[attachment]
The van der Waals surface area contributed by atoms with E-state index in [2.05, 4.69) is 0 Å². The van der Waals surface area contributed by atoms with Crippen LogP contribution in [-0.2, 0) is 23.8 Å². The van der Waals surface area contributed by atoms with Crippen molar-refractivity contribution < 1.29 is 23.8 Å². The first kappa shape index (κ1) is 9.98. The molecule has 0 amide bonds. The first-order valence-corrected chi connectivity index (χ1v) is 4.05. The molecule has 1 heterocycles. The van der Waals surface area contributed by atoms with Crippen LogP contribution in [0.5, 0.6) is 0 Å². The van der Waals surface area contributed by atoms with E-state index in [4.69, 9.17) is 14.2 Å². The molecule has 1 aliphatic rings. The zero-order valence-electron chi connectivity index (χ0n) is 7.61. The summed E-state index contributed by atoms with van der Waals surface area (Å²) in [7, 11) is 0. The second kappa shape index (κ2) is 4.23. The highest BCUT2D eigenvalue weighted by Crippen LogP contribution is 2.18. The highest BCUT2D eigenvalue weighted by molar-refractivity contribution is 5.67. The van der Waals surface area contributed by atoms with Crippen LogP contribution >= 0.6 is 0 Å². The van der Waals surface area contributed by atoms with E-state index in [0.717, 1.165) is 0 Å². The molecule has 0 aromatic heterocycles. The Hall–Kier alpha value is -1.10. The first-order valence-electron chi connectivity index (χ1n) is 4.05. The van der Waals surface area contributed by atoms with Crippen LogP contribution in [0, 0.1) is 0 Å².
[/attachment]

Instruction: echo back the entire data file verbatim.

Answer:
The van der Waals surface area contributed by atoms with E-state index in [2.05, 4.69) is 0 Å². The van der Waals surface area contributed by atoms with Crippen LogP contribution in [-0.2, 0) is 23.8 Å². The van der Waals surface area contributed by atoms with Crippen molar-refractivity contribution < 1.29 is 23.8 Å². The first kappa shape index (κ1) is 9.98. The molecule has 0 amide bonds. The first-order valence-corrected chi connectivity index (χ1v) is 4.05. The molecule has 1 heterocycles. The van der Waals surface area contributed by atoms with Crippen LogP contribution in [0.5, 0.6) is 0 Å². The van der Waals surface area contributed by atoms with E-state index in [4.69, 9.17) is 14.2 Å². The molecule has 1 aliphatic rings. The zero-order valence-electron chi connectivity index (χ0n) is 7.61. The summed E-state index contributed by atoms with van der Waals surface area (Å²) in [7, 11) is 0. The second kappa shape index (κ2) is 4.23. The highest BCUT2D eigenvalue weighted by Crippen LogP contribution is 2.18. The highest BCUT2D eigenvalue weighted by molar-refractivity contribution is 5.67. The van der Waals surface area contributed by atoms with Crippen LogP contribution >= 0.6 is 0 Å². The van der Waals surface area contributed by atoms with E-state index in [0.717, 1.165) is 0 Å². The molecule has 0 aromatic heterocycles. The Hall–Kier alpha value is -1.10. The first-order valence-electron chi connectivity index (χ1n) is 4.05. The van der Waals surface area contributed by atoms with Crippen LogP contribution in [0, 0.1) is 0 Å².